The joys and sorrows of home ownership

Last week was exhausting.

I went to two conferences. Delight 2014 and FutureStack 2014. I went straight from Delight to the airport to go to California Tuesday and got back late Thursday. I worked Friday but admittedly it was not my best work.

Over the weekend and last week it became apparent that the house has some sort of hobo spider invasion. It's mostly impacting one person in our family: the engineer who does most of the work around the house. Go figure.

Between that and mold remediation needed in the attack I started searching for a house. Found a nice one for $459k on Terwilliger It's on 1/2 an acre and 6 bedrooms so quite the upgrade. It'd be a harder commute (yay I205) but it's much bigger than this house.

But the fact is - financially I'm not ready to move and emotionally I don't know where or what I want to do next. I mean, in my ideal little world I'd like 40-100 acres within a 30-45 minute drive to work. But even if that exists (dubious at best) I can't afford it.

In another ideal world I'd move to SE and be in the middle of Portland amongst the artistic, free-thinking types instead of the conservative redneck types in my neighborhood. Or Eugene. But that's a 2 hour (minimum) commute.

Between that and a lot of life transitions: trialing of new meds, what is essentially still a new job (not yet 4 months in), and some remaining concerns and fears about the future: I'm not willing to make that kind of investment.

So while I'll be actively looking for a new place to move to (something I've done nearly every week since I bought this house) the reality is: this is the house that I, at least, will live in for at least another year or two.

That means putting even more money into the house; and I'm not so happy with that either, given that I'm well over the invested amount that the neighborhood can support and am well aware of how real estate values, comps, and investments work.

Quite frankly it's making me rather unhappy: the entire situation. But I don't know what to do with that, and staying where I am gives me the most financial security of the all of the options unless I was/am lucky enough to find a house that was awesome and lower financial value than this one. This house: a house that was too big for me when I bought it, is too small for my family, and yet I feel quite trapped there.

It's a beautiful house in a decent neighborhood close enough to work and on a good size lot. It's not my top choice for style of neighborhoods (young families and retirees) and that may be part of my discontent. Where I'd like to be looking is far too far away from work for a commute and I doubt working from home 100% of the time is on the plate unless I start my own business.

... and even then, that would require something much different than what I have in mind. A separate building as an office or some such, probably. I don't know.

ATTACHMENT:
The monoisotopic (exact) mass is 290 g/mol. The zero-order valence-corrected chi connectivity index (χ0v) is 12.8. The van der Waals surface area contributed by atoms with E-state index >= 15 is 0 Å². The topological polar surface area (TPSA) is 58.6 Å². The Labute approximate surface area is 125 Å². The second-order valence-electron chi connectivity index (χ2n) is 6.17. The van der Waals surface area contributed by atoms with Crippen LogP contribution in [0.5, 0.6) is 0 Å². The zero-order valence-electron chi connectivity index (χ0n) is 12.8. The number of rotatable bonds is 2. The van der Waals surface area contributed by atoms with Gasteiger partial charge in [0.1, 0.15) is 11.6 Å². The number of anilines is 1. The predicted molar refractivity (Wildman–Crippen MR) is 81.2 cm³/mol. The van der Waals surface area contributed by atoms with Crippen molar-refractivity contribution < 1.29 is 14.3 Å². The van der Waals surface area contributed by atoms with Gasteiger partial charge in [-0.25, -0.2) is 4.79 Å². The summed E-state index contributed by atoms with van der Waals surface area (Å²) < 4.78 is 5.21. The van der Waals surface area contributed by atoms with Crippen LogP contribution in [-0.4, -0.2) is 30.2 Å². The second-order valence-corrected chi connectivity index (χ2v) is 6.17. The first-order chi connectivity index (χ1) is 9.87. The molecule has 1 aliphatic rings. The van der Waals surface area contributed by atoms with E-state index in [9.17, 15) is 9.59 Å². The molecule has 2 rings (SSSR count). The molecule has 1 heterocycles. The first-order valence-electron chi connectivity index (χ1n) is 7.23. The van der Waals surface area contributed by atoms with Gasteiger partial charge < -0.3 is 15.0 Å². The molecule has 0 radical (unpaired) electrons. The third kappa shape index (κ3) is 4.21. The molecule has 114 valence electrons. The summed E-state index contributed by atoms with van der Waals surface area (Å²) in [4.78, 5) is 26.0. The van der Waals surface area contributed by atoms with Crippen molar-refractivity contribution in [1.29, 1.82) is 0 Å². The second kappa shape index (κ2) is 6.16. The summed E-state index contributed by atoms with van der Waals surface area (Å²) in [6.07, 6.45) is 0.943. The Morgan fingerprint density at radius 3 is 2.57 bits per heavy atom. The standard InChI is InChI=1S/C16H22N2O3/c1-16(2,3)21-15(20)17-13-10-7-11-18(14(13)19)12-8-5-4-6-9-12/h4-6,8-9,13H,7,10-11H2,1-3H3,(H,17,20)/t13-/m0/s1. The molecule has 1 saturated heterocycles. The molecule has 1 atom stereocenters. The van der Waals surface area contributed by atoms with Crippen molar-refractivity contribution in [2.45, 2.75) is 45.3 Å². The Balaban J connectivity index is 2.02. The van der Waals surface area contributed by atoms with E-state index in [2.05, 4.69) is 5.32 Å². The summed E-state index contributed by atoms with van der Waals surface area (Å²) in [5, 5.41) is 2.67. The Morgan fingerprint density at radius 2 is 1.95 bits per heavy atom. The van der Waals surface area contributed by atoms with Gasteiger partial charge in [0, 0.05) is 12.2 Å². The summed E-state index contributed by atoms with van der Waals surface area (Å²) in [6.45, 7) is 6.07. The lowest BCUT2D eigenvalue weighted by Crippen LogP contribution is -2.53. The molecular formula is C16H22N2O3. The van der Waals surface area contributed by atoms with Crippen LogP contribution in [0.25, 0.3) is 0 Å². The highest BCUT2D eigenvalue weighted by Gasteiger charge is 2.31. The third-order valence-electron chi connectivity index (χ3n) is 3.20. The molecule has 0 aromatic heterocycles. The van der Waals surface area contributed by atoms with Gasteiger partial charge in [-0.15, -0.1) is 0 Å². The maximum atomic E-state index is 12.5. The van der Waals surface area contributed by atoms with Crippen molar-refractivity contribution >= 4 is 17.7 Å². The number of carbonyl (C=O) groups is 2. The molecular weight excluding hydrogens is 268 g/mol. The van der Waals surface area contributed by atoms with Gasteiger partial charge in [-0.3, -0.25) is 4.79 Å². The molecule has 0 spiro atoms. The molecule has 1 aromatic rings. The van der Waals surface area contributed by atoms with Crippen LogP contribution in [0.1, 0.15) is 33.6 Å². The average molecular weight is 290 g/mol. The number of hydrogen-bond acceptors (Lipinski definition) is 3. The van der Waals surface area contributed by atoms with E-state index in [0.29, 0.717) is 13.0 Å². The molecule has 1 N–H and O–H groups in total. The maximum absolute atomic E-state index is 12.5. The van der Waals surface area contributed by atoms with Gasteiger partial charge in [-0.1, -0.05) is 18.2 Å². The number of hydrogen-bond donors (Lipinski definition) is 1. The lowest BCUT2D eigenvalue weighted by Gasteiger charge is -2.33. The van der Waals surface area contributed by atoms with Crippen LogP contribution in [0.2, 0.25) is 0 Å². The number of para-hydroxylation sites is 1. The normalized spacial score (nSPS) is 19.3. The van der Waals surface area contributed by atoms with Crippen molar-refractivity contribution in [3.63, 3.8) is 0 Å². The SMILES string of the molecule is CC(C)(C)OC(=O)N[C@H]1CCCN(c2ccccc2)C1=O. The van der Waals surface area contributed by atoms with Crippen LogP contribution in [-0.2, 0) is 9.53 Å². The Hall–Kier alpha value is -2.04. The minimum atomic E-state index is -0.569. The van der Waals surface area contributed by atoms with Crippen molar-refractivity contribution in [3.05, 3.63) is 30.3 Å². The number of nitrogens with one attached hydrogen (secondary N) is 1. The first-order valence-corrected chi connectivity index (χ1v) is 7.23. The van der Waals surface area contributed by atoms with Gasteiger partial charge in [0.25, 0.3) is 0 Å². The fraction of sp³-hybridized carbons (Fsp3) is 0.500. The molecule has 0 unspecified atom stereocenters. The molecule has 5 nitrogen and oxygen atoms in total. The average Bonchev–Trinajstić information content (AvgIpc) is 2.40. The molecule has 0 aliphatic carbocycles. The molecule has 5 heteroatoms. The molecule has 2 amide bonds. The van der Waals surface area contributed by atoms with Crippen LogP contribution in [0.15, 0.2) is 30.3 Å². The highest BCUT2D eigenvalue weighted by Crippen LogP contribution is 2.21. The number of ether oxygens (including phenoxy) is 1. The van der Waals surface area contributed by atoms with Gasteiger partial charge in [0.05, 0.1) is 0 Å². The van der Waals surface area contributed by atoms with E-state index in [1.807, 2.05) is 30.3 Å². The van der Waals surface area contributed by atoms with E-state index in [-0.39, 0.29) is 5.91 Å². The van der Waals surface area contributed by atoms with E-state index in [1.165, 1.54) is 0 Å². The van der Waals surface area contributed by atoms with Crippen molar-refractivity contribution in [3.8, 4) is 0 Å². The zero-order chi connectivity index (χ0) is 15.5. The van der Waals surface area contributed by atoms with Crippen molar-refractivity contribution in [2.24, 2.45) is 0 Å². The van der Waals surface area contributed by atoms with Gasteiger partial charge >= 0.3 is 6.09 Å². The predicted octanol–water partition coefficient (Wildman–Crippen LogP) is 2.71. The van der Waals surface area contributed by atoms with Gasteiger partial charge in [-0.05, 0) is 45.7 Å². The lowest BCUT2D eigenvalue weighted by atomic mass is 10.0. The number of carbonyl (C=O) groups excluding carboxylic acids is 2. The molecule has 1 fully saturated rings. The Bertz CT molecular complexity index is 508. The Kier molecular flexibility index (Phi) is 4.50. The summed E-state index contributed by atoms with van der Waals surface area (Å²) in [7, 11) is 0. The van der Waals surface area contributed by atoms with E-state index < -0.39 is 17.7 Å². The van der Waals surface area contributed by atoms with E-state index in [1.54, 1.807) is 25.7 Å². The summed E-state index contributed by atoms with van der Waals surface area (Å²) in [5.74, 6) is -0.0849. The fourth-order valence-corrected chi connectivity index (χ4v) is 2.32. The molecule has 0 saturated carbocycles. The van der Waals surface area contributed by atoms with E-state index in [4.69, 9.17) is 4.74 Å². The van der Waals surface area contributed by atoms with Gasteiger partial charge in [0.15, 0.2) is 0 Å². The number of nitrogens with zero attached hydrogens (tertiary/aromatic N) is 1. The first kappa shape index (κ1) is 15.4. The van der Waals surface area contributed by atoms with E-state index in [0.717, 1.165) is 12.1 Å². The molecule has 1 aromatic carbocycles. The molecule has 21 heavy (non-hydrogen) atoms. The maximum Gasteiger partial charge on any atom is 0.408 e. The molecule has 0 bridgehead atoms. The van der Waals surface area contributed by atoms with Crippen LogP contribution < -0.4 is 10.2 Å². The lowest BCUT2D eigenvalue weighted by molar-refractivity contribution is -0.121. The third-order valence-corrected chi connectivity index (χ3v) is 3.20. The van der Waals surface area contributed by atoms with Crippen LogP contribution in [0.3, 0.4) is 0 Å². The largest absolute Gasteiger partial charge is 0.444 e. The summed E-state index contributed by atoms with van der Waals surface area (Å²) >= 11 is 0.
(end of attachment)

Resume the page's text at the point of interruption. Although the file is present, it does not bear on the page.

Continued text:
And that's the problem, I just don't know.

In any case, I'm at work today. I'll call some spider specialists and see what they can do - hobo spider bites are nasty;  hopefully more protective gear can help there too. The mold remediation is at least a grand. Sealing the crawlspace is a lot. Finishing the attic after the remediation so the mold doesn't return is also a huge investment but at least one that'll add actual square footage to the house. The crawlspace is dead space and my only intent is to seal it - it's a waste of time and money to finish it.

A home equity loan is about 3% and adds a payment.  Yippee.

Between that and replacing the brakes on the car and all of the festivals I chose to attend and travel and other shit... well, yay. I knew home ownership came at an ongoing price, so does car ownership. I am grateful I don't have payments on top of all of that. The question is: did I bite off more than I can chew with this money pit of a house? I won't tell you how much it took to remedy the deferred maintenance from the previous owners - and that was in the first year of ownership - now I have ongoing maintenance to do. And it's not a small house, making the maintenance $$$$. If I could turn back time, I'da stayed at a much lower budget for the first house and even upped my initial offer on the first house that I offered on. But I can't, this is what I have committed to dealing with or cutting my losses and running.

Blorgh. What a choice. At least I have some, that's something to be grateful for.

-Lisa, 2014-10-13, Comment

I am grateful for . . .

  • The experience and knowledge that I am happy, content, and safe alone
  • Hot chocolate
  • Learning new skills that might save lives
  • Silence

Posted on 2014-10-04

I am grateful for . . .

  • Making it into work without crashing
  • Waking up
  • Breathing
  • Being grateful that I am grateful to be awake and breathing

Posted on 2014-10-03

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